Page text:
My gap year experience in Africa
My gap year experience in Africa
Rachel Bell explains how volunteering in Tanzania and Kenya helped boost her life skills.
I would have to say that the most valuable attribute I have gained from volunteering is confidence. This confidence takes many forms, all of which will help me enormously in the years ahead at uni and beyond!
Making the decision to actually travel to a faraway country didn’t take a lot of bravery when a computer screen separated me from the reality of the situation! However, the decision to go through with the consequences was quite hard when I was faced with a load of strangers at the airport, from where I was going to carry on alone. The fact that I went through with it was the first stepping-stone to helping me become more confident.
My house was just two rooms, and I was placed with three girls who I barely knew – slightly daunting! I now have the knowledge that I can live in close proximity with other people, and make the best of it; even better, I can even make some amazing friends! Getting to know the people who will be living around me in halls is not such a scary thought anymore!
Travelling in a foreign country would probably have filled me with dread in the past – I was extra-paranoid even when I was travelling locally! However, the spontaneous way we could organise our travel arrangements in Tanzania showed me that there is always a way to get around! Another positive aspect is that after all the experiences I’ve had on public transport around East Africa – from having to find a spare wheel for a tuk tuk in the countryside of Kenya, to hitting an elephant in a train – there can’t be much that will scare me any longer!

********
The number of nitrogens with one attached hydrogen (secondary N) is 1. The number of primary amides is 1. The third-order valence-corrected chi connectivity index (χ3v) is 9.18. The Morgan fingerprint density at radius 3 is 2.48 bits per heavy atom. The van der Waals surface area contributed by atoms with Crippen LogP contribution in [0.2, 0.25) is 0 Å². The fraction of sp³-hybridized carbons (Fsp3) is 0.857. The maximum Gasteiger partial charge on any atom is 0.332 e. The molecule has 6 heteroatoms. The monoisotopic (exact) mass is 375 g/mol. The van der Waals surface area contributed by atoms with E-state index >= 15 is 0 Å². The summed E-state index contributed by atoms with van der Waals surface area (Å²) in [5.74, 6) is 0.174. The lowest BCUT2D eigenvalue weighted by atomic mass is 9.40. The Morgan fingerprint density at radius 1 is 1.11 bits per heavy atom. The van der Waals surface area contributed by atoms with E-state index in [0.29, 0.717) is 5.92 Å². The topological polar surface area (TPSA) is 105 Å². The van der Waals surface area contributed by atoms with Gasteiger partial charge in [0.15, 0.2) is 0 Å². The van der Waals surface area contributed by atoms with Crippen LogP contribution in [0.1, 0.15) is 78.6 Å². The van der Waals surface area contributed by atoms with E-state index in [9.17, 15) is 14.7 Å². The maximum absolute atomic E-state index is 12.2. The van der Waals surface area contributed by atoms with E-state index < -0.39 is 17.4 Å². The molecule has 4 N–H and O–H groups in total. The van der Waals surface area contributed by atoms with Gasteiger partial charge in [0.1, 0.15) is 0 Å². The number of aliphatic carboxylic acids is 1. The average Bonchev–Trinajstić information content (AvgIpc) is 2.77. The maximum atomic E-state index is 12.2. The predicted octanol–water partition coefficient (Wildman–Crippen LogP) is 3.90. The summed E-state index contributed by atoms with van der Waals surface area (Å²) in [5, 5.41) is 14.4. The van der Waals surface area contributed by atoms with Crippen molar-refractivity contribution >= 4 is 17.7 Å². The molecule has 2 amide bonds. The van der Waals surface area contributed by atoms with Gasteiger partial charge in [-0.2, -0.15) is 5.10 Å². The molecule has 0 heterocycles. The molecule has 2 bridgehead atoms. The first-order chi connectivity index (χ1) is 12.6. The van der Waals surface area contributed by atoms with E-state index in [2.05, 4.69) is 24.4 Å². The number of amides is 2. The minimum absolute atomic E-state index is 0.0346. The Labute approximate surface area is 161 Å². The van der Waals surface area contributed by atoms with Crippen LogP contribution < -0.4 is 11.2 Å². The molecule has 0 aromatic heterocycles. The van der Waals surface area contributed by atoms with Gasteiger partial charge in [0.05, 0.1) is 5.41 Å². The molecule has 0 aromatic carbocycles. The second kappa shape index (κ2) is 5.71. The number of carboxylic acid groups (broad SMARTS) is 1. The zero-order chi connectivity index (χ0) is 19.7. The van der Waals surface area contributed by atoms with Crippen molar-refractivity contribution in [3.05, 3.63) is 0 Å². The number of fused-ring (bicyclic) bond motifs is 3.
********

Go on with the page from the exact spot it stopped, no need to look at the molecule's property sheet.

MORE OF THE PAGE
Some of the things I did whilst on my gap year demonstrated to me the power of the mind. Standing on the ledge over a 144-foot drop, and making the decision to jump off takes some courage! The memory of these experiences will stay with me forever as evidence of my inner confidence.
Another quality I feel like I’ve received is adaptability. There were only rare occurrences when things worked out exactly as we had planned them! This would have infuriated me at home, but while I was out there I chilled out a lot. Now my attitude is much more relaxed – it will happen when it happens. I feel like this attitude is much healthier in our stressful society!
Lastly, I have a greater tolerance, for people as well as for food. I was thrown together with a diverse group of people and they were my only contact with the world I had left behind. Some of them were not the kind of people I would normally have hung out with, and yet I found myself getting on with all of them! It just shows you that people can have qualities you admire, whatever their background. On the food side, my mother is eternally grateful, as she can now cook much more varied meals, due to the fact that I eat many things I once would have refused to touch!
AV (the organisation which arranged Rachel’s placement) was so amazing throughout my entire trip; they had the perfect balance of support and trust. I felt like I had the ability to do things for myself, and increase my self-sufficiency, and yet they were always there in the background if I needed them. It was my own experience, but I had that invisible safety net at all times. Our local contact, Nangini, was fabulous! By the end of our stay, she was more than just our supporter, she had become our friend, confidante, and someone I hope to stay in contact with for a long time! Next year’s group are so lucky to have her!
Rachel Bell’s placement in Tanzania was arranged by the not-for-profit social enterprise Africa Asia Venture.
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